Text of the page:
Parmelee felt terrible that he had let his new team down. He hung his head and handed the ball to Dizzy, but Dizzy just patted him on the back and said, "Don't worry, you won the ballgame." Dizzy then proceeded to strike out the next three batters for the win.

I always liked that story for various reasons. First off, I can relate to wanting to beat your old teammates; second of all, the story has a struggle, a hero, and a happy ending. It's great.

But the bigger issue at hand is having a pitcher who you can trust with the game on the line. There really aren't many pitchers like that in baseball today. Yeah, every team has a closer. But seriously, not every team has a closer.

For my money, Jonathon Papelbon and Joe Nathan are the two best closers in baseball. Although, I also like Bobby Jenks in a playoff situation (you gotta respect a World Series champion). In the end, I give the edge to Papelbon. He's got the stuff, the experience, and a proven plan to stay healthy.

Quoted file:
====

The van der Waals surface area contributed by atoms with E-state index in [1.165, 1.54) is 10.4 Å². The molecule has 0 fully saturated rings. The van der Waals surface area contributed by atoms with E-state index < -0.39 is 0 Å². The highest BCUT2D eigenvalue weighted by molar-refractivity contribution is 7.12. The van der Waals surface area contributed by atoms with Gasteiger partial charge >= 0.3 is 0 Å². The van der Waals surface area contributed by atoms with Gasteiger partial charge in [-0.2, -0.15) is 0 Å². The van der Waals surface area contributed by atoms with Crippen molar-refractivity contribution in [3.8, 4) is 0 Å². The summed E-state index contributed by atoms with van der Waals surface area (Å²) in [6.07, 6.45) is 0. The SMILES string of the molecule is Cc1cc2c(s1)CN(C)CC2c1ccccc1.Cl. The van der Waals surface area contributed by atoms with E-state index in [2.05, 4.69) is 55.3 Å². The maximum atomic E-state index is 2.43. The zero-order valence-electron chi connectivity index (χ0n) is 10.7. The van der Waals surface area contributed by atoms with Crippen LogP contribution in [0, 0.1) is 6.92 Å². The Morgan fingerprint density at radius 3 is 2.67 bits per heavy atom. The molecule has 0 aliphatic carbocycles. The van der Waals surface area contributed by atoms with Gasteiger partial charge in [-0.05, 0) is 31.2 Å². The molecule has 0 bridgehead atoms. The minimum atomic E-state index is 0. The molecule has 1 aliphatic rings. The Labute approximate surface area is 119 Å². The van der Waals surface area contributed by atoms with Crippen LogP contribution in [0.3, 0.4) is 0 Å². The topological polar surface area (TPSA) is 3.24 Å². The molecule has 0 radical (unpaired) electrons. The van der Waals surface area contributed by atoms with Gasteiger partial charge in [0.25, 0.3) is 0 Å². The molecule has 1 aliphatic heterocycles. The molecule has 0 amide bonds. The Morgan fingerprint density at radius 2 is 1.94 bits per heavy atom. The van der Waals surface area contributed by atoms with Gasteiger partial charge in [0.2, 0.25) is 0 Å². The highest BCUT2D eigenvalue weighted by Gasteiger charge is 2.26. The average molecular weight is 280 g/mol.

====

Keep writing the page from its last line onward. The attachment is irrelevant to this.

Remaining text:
Note: From a fantasy standpoint, it's a tougher call. Part of Papelbon's health regimen is to not pitch more than two or three games in a row. As a result, he will rack up fewer saves and strikeouts than he otherwise could.

Thursday, April 10, 2008

Where is the MLBPA on medical privacy?

We take medical privacy pretty seriously in America. For instance, we have plenty of laws and regulations on the books to make sure every reasonable precaution is taken to keep your medical records from being accessed or viewed by unauthorized people. Why is this the case? Well, one big reason is to minimize the amount of embarrassing information about you that could be leaked to the public. After all, such information could be used to discriminate against you, making it difficult for you to find a job, a mate, or just plain keep your dignity.

But I guess we can throw out medical privacy when it comes to MLB players. Just take this Yahoo baseball note as an example:
Updating previous reports, Houston Astros 2B Kazuo Matsui (anal fissure) will begin a minor league rehab assignment with Double-A Corpus Christi Tuesday, April 8...

Now, if you're like me, the first time I heard Kaz Matsui had an anal fissure I thought, "Whoa, he's not playing on my team!" Then a few moments later I was like, "What's an anal fissure?"